The first occurred when she was in college and learned how to make the perfect pie crust.
The second was a number of years later when, while flipping through that year’s Southern Living cookbook, she stumbled across a recipe for Pecan Raisin Pie.
I suppose you could say that the marriage of these two things – my mother’s pie crust with this most unique pie recipe – pretty much altered the way my family would forever celebrate any holiday.
Now, you think I’m exaggerating.
Seriously, people, this pie will revolutionize your world.
I am certainly not exaggerating when I tell you that my mother is not allowed in the house at Thanksgiving or Christmas if she does not at least have the ingredients for this pie with her. Who makes this declaration? Her little brother.
Yes, my uncle – a grown man – reverts into a pouting 7-year-old if he does not get his pie. But not just any pie; it must be THIS pie. It is also the pie that somehow, over the years, has become my birthday pie – who needs mediocre cake when you can have PIE?!
Well, in short, no.
Firstly, this recipe does not use corn syrup, which is a major ingredient in most pecan pie recipes. The result is that this pie, while still being rich, does not have the heavy stickiness that so often occurs with pecan pie.
Secondly, there is something about the addition of raisins in this filling that creates an element of perfection that you never realized was missing before. The crunchy, toasty pecans pair perfectly with the chewy fruitiness of the raisins; combined with the silky, buttery filling and a perfectly flaky crust…well, say goodbye to pie as you once knew it.
You’re going to be ruined after one bite. Just like my uncle.
Can I tell you what brand is the best and is going to taste most like a homemade crust? Honestly, I can’t. Primarily because as long as I have been alive, Momma has been making homemade crusts and the men in our family (I am including my father in this as well as my uncle) would disown her if she tried to pass off ANY bought crust as homemade (we’re serious about our pie around here).
But by all means, you do what you need to do. If that includes giving my mom’s crust recipe (included below) or my Flaky Tender Pie Crust a try, go for it! If it means making best friends with the Pillsbury Doughboy, I promise I won’t tell anybody.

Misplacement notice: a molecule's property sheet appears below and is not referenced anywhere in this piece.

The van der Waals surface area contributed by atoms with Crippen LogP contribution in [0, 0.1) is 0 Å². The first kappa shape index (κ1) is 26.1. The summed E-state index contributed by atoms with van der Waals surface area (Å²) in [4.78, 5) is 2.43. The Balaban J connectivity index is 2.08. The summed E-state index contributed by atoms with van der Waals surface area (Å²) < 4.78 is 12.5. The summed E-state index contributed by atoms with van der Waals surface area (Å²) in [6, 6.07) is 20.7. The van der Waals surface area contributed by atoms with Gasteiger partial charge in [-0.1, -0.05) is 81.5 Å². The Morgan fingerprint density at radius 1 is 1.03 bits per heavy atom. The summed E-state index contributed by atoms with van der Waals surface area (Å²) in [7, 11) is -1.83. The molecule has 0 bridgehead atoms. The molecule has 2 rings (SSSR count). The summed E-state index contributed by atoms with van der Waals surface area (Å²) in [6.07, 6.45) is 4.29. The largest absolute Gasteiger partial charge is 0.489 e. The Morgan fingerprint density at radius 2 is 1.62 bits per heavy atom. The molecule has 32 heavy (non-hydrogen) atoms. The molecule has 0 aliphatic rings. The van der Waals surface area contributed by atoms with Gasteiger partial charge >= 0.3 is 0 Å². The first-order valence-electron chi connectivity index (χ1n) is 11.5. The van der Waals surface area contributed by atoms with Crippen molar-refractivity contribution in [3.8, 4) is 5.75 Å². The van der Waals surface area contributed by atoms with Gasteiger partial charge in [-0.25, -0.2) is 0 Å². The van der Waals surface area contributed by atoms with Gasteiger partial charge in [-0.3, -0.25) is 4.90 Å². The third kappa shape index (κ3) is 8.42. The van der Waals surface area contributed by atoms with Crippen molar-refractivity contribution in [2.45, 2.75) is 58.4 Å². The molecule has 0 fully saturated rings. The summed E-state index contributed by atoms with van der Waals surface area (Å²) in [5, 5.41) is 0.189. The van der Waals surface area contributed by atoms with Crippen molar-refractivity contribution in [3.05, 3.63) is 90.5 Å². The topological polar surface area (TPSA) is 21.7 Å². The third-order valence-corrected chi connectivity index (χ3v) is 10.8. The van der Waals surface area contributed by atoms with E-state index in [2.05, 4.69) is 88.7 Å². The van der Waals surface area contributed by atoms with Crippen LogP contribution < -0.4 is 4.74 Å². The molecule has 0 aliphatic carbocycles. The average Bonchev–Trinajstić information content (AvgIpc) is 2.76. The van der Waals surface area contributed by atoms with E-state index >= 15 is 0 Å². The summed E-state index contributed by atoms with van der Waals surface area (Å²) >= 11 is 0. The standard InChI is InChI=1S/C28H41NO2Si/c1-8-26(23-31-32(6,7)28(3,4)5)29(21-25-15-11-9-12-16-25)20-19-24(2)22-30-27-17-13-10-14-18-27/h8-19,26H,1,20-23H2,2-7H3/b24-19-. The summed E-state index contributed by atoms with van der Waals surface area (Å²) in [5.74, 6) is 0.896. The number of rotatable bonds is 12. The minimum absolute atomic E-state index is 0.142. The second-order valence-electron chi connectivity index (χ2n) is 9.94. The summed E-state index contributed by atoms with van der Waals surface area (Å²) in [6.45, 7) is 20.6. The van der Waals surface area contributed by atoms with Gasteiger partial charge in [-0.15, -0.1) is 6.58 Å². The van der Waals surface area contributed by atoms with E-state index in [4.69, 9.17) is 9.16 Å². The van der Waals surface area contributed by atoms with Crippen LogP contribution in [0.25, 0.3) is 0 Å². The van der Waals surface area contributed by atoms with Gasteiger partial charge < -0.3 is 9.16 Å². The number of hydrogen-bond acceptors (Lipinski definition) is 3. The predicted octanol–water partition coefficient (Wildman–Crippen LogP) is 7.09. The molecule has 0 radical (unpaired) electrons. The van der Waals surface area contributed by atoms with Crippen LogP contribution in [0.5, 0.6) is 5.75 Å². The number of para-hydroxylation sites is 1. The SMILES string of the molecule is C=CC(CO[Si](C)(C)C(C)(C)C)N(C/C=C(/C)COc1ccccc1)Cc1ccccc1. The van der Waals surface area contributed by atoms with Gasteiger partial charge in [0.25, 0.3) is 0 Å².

Regardless of your decision on the crust issue, you need to add this pie to your menu this Thanksgiving. Not “should” add or “it would be a good idea” to add; no, you NEED to make this pie. Ok? Good. Glad we got that settled.
- Pastry for 9-inch pie (recipe below)
- ½ cup butter, melted
- 1½ cups sugar
- 3 eggs, beaten
- 2 tablespoons vinegar
- ½ teaspoon cinnamon
- ⅔ cup raisins
- ½ cup chopped pecans
- 1 teaspoon vanilla extract
- 1½ cups sifted all purpose flour
- ½ teaspoon salt
- ½ cup shortening
- 4 tablespoons ice cold water
- Preheat oven to 450 degrees.
- Roll pastry on a lightly floured surface and place in 9-inch pie plate. Prick bottom and sides of pastry with a fork. Bake for 3-5 minutes and remove from oven. Cool.
- Lower oven temperature to 350 degrees.
- Combine butter and sugar in a saucepan; cook over low heat, stirring constantly, until sugar dissolves. Cool 5 minutes. Stir in eggs and next five ingredients. Pour into prepared pastry shell. Bake for 30 minutes or until pie is set.
- Mix flour and salt. With a pastry blender, cut shortening into flour until pieces are the size of small peas. Sprinkle in water. Stir dough with a fork until mixture barely comes together - too much stirring makes a tough crust! Lightly flour board or wax paper. Turn dough onto board and flatten slightly. With a lightly floured rolling pin, roll from the center to outside in all four directions. Lift rolling pin as you get to the edge of dough. Roll until 1 inch larger than pie pan. If baking unfilled, prick pastry well with a fork.
- Bake at 450 degrees for 8-10 minutes (unless otherwise directed in your pie recipe).